You don’t have to be a rocket scientist to be able to show the link between inequality and catastrophic environmental change. But a little help from rocket scientists can certainly help. A new NASA-funded effort explores what the future may have in store for our unequal world.
Today’s super rich engorge themselves on federal dollars and evade billions in taxes while ordinary Americans work themselves to the bone. Professor of Law and Public Policy Sheila Suess Kennedy maintains it’s high time we rethink who are the ‘makers’ and the ‘takers.’
The chase after the super rich is leaving the world’s choicest cities nastier places to live for anyone without a grand fortune. Any city “in thrall to money and greed,” one UK newspaper editorial warns, is inviting “nightmarish consequences” that only begin with inflated housing costs.
Let’s learn from our not-so-distant past and share the gold. New technologies don’t have to bring us new inequalities. The prime example from our relatively recent past: the advent of television in the decade right after World War II. TV changed our lives, without creating billionaires.
Why should moving data around be any different from moving people? No private party, the battle over the pending Comcast-Time Warner merger reminds us, ought to be getting rich off a basic public trust. Decades ago, in a more equal America, no private party did.
Those arrows aren’t hitting their lovelorn targets the way they once did. The reason? Sociologists and economists are pointing to our growing economic divide. In our stressful, deeply unequal times, love and marriage are fast becoming the equivalent of luxury goods.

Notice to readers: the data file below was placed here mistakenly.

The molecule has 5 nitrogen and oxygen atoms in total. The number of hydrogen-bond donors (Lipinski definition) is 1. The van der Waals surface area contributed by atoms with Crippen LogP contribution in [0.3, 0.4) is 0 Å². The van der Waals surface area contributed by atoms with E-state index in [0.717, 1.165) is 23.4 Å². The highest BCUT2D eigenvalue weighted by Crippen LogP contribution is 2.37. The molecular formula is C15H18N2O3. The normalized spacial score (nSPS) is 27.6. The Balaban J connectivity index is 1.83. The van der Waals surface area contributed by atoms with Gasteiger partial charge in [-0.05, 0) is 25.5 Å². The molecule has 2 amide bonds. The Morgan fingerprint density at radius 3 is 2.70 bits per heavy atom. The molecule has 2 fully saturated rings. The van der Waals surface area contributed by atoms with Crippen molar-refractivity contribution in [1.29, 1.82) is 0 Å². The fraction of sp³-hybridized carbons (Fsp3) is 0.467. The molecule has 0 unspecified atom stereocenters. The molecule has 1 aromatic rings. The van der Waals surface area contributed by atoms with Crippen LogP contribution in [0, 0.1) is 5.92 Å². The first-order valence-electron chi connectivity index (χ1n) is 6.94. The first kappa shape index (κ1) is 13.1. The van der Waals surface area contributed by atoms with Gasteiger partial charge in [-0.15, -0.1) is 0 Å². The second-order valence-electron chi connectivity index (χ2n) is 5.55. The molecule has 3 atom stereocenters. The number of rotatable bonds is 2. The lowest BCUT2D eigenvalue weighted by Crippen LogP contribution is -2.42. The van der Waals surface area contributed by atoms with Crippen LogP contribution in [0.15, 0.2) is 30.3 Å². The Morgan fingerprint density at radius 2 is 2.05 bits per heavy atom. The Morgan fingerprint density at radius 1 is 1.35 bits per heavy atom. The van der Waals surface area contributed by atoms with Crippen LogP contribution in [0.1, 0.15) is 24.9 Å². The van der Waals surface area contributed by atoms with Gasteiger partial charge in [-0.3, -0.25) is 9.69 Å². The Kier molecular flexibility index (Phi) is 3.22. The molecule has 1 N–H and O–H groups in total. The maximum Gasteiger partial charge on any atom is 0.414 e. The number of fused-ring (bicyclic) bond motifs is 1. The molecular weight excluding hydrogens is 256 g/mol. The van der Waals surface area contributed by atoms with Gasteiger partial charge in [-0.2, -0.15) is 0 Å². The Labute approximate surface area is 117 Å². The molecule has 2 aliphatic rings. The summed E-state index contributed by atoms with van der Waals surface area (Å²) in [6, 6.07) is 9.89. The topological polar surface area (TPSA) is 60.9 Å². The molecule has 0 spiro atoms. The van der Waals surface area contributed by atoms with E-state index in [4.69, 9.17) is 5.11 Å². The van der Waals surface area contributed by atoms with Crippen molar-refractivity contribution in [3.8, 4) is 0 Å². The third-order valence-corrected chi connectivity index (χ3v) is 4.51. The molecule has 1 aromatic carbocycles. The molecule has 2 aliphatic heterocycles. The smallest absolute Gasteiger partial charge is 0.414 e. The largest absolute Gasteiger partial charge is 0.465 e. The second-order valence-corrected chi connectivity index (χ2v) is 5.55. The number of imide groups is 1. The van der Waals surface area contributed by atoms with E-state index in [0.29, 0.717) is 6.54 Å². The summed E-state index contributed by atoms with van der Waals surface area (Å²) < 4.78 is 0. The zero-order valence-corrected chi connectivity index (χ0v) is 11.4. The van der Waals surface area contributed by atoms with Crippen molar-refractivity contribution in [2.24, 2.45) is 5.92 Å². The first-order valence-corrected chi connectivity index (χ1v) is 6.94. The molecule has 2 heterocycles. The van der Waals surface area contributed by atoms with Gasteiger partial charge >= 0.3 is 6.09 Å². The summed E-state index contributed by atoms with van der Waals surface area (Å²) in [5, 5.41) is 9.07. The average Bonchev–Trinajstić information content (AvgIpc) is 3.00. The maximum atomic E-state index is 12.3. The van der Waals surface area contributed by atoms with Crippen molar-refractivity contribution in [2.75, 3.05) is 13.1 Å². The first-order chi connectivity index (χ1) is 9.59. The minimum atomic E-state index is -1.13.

Butchers, bakers, and candlestick makers. You won’t find any of them in this latest annual list of America’s most avaricious from Too Much, the Institute for Policy Studies weekly on excess and inequality. You will find wheelers and dealers and even a candy store heiress.
What makes a society a fun place to be? Nice weather and exciting night-life options certainly help. But so, suggests a leading World Bank economist, does avoiding a starkly skewed distribution of income. In his new global index of “funness,” he lists inequality as a key limiting factor.
In plain yet powerful language, Pope Francis is challenging the givens of our deeply unequal world — and helping inspire resistance to it. His new “apostolic exhortation” offers a wide-ranging critique of our unequal status quo that draws from multiple sources.
Making the market “decisive” means that the Chinese government has decided to place profits before people — and even before that previously invincible talisman, economic growth.